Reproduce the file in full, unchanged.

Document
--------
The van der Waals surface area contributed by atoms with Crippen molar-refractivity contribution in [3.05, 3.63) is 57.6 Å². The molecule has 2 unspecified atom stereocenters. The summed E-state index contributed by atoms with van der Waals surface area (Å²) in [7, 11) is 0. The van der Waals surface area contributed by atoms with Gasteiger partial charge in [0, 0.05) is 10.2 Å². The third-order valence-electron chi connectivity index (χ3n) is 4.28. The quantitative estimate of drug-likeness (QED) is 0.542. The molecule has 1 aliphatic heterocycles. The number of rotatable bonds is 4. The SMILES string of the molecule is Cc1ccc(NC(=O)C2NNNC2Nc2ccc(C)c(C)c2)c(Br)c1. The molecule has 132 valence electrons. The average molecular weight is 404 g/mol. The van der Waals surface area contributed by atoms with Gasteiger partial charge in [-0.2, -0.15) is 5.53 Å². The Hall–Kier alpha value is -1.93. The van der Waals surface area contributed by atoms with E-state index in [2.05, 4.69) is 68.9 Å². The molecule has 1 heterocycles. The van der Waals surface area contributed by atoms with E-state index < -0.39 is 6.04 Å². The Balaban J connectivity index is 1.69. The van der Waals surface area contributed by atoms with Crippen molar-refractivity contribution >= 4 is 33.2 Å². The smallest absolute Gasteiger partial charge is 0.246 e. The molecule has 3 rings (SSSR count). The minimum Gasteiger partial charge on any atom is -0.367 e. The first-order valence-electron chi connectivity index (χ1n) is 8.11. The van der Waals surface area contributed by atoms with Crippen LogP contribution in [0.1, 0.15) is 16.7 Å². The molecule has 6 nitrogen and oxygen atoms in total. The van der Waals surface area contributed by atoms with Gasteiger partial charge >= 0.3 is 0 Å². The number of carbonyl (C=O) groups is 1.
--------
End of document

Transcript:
The van der Waals surface area contributed by atoms with Crippen molar-refractivity contribution in [3.05, 3.63) is 57.6 Å². The molecule has 2 unspecified atom stereocenters. The summed E-state index contributed by atoms with van der Waals surface area (Å²) in [7, 11) is 0. The van der Waals surface area contributed by atoms with Gasteiger partial charge in [0, 0.05) is 10.2 Å². The third-order valence-electron chi connectivity index (χ3n) is 4.28. The quantitative estimate of drug-likeness (QED) is 0.542. The molecule has 1 aliphatic heterocycles. The number of rotatable bonds is 4. The SMILES string of the molecule is Cc1ccc(NC(=O)C2NNNC2Nc2ccc(C)c(C)c2)c(Br)c1. The molecule has 132 valence electrons. The average molecular weight is 404 g/mol. The van der Waals surface area contributed by atoms with Gasteiger partial charge in [-0.2, -0.15) is 5.53 Å². The Hall–Kier alpha value is -1.93. The van der Waals surface area contributed by atoms with E-state index in [2.05, 4.69) is 68.9 Å². The molecule has 1 heterocycles. The van der Waals surface area contributed by atoms with E-state index < -0.39 is 6.04 Å². The Balaban J connectivity index is 1.69. The van der Waals surface area contributed by atoms with Crippen molar-refractivity contribution >= 4 is 33.2 Å². The smallest absolute Gasteiger partial charge is 0.246 e. The molecule has 3 rings (SSSR count). The minimum Gasteiger partial charge on any atom is -0.367 e. The first-order valence-electron chi connectivity index (χ1n) is 8.11. The van der Waals surface area contributed by atoms with Crippen LogP contribution in [0.1, 0.15) is 16.7 Å². The molecule has 6 nitrogen and oxygen atoms in total. The van der Waals surface area contributed by atoms with Gasteiger partial charge >= 0.3 is 0 Å². The number of carbonyl (C=O) groups is 1.